Workplace Banter: Where to Draw the Line?

There has been discussion on the difference between bullying and banter for decades. So, where does "joking around" transform into hurtful bullying? 

How can you, as a manager and owner of a small business, teach your employees when to set an endpoint? How can you keep employees safe from disparaging comments disguised as office jokes? And if this indeed happens, how should you handle it so that it doesn't end up in court?

As you read along, you'll find out. 

What Distinguishes Workplace Banter from Discrimination?

In specific workplaces, jokes and banter may be more prevalent than in others. Banter is a term used informally to refer to jokes or lighthearted taunting. Although this may show a contented and carefree workforce, such behaviour may constitute harassment or discrimination, especially if done at another person's expense.

Although it seldom works, banter is frequently raised as a defence in employment disputes involving discrimination charges.

One person's definition of banter may be very different from someone else's, and a joke that seems harmless can still offend. Anyone overhearing a conversation should consider it, not just those who engage in it. If they find it offensive, they could voice their concerns. These circumstances demand serious consideration.

Unfortunately, people don't always speak out about offensive banter because they fear embarrassment or being seen as problematic or overly sensitive. Even though it bothers them, they may even conform to fit in. As a result, banter continues, often behind closed doors or in private chat channels, which is concerning.

Constant banter may create a toxic and unsafe workplace culture, including charges of harassment, bullying, and discrimination. It can also weaken consumer trust in your company. Consequently, it's not a healthy workplace for your employees, which leads to the rise of other issues like low morale and higher absenteeism.

How Should You Teach Your Employees to Know When to Stop?

As an employer, you are responsible for preventing harassment and bullying across your organisation at all costs. 

All employees, regardless of position or standing level, must attend workplace ethics training. Moreover, frequent refresher training should be provided; depending solely on outdated learning is inadequate. Your managers should receive more advice and training. Doing so helps them recognise inappropriate workplace behaviour and promptly address it.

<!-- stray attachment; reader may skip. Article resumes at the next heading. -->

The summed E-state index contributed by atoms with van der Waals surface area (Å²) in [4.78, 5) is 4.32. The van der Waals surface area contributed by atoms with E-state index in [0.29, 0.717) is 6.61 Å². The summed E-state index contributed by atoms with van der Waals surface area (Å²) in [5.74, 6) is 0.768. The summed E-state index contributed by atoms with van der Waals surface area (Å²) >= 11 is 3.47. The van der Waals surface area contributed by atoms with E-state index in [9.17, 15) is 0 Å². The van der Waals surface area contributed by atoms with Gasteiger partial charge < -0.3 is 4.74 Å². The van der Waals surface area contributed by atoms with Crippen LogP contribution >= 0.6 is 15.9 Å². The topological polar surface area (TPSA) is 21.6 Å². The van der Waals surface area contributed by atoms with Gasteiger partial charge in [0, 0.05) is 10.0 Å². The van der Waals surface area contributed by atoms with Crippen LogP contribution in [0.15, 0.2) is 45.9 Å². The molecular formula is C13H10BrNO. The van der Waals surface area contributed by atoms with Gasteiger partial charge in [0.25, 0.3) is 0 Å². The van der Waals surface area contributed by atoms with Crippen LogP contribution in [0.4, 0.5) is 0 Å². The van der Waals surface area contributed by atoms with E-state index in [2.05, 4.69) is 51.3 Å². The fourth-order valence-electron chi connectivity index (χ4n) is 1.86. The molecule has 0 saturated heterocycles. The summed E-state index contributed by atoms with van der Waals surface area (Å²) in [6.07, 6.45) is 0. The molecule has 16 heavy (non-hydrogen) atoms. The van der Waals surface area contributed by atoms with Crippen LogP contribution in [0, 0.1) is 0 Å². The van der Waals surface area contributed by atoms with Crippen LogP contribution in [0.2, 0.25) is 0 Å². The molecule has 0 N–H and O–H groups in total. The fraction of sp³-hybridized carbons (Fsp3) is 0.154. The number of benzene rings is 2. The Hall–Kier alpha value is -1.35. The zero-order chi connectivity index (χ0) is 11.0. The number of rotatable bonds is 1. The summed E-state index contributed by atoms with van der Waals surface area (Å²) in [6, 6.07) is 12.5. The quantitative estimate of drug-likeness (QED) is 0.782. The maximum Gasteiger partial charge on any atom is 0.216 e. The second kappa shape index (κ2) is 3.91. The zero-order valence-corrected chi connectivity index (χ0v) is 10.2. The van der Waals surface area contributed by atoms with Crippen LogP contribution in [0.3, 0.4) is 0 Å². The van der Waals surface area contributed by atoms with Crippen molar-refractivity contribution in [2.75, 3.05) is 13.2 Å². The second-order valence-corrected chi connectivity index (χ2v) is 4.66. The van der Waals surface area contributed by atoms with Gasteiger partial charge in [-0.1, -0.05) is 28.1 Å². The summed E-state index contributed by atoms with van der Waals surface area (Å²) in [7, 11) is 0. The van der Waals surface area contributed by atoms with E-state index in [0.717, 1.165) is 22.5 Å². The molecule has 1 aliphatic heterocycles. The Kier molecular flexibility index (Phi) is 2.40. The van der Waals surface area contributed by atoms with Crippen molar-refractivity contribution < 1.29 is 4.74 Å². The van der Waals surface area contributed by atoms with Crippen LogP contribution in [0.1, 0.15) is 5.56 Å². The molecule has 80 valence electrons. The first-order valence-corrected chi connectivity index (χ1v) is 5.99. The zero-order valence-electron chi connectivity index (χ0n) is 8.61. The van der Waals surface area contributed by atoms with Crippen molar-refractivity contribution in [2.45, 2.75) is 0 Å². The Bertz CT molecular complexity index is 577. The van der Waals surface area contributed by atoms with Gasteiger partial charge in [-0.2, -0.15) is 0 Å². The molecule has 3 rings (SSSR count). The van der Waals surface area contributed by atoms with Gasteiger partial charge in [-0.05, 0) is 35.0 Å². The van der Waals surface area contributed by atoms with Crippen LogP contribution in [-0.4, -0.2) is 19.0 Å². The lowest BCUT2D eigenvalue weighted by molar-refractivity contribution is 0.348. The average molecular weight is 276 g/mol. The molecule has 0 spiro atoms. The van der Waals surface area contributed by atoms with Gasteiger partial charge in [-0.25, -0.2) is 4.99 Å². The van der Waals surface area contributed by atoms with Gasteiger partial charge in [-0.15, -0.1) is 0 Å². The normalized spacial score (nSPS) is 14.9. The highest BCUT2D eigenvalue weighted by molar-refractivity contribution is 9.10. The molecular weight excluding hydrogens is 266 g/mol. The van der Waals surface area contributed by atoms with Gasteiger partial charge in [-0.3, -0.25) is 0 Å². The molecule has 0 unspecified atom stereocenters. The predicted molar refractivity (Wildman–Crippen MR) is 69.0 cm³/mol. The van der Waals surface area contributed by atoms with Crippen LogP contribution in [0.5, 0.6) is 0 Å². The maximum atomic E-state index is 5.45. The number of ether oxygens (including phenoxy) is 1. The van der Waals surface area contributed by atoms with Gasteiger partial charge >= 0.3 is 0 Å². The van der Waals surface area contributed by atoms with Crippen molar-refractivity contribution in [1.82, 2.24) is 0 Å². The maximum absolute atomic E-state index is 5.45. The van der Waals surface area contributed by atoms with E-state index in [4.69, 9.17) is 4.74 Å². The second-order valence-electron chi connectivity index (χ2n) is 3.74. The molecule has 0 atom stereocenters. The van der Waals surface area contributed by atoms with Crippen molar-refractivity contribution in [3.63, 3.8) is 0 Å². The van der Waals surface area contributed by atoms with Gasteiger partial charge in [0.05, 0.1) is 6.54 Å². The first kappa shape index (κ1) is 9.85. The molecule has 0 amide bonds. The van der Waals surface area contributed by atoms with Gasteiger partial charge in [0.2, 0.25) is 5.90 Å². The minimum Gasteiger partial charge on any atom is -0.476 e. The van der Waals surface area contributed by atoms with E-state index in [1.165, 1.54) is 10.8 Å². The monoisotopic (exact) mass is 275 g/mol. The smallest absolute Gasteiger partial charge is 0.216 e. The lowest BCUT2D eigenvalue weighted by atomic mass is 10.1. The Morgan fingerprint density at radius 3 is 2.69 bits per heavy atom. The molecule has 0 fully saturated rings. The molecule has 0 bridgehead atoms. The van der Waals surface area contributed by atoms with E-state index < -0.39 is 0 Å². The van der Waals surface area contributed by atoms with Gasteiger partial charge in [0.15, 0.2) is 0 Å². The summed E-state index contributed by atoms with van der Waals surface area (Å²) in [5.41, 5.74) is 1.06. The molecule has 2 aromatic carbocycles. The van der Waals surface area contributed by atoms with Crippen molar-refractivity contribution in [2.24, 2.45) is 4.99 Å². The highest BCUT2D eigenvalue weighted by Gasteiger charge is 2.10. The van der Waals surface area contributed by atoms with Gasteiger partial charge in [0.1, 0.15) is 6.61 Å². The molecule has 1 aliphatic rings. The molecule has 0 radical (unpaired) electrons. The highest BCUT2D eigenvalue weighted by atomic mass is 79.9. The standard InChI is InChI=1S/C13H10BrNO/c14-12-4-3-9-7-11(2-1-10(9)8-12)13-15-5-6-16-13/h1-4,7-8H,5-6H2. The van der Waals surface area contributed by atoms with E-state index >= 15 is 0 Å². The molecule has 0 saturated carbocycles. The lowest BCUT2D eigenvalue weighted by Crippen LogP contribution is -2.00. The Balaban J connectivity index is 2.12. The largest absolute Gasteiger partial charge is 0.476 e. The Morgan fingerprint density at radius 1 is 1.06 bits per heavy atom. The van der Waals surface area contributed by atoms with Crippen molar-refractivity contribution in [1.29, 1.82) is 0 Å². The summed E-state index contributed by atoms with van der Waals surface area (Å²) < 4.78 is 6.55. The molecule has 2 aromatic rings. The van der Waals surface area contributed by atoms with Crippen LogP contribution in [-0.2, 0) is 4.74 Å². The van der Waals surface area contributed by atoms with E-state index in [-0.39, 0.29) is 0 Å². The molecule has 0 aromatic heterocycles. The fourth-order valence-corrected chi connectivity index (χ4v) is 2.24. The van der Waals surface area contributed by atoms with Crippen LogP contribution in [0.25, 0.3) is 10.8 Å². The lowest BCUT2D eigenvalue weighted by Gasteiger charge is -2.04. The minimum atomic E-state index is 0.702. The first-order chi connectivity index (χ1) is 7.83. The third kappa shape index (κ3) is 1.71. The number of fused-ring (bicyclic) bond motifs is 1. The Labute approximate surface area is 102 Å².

Poor behaviour is often avoidable if it is immediately identified and dealt with, especially in a team-based organisation where it can be detrimental to workplace morale. It is vital to promote a respectful workplace culture. In many cases, the most diversified businesses are also the most successful and productive. 

So, instead of being too hesitant to speak up (perhaps out of fear of punishment from other team members), which unintentionally can make them involved, offer employees the resources and confidence to be able to. Everyone will know how to behave at work if there is a solid set of policies and a staff handbook that employees are familiar with.

What Can You Do About Workplace Banter?

Given that a few gags may relieve stress and foster an enjoyable work environment, it's unlikely that you'll be able to restrict banter in the office altogether. 

However, it is essential to ensure that employees have open and transparent lines of contact with management to voice their concerns. After then, it may be necessary to conduct an investigation.

A recent example involves workplace banter between an all-male car sales team. They demonstrated how challenging this problem can be and how companies might fail when dealing with workplace banter. 

In more severe cases, if the banter is discriminatory or potentially prejudiced or has caused significant distress, it is acceptable to address the problem formally in line with the necessary business processes, like the disciplinary policy.

What Should You Do If Workplace Banter Crosses the Line, So It Doesn't End in Court?

Following the company's disciplinary policy will be necessary if the matter can't be settled peacefully or is severe enough to warrant a response under company policy.

It is inappropriate for an employer to stop an employee from filing employment tribunal claims because every employee has the right to do so.

You must take timely action without undue delay to investigate the complaint using standard procedures. The employee must be informed of the investigation's progress and expected end date. 

You will then start disciplinary actions against the offender if it is determined that the banter was engaged in and constitutes misconduct or gross misconduct.

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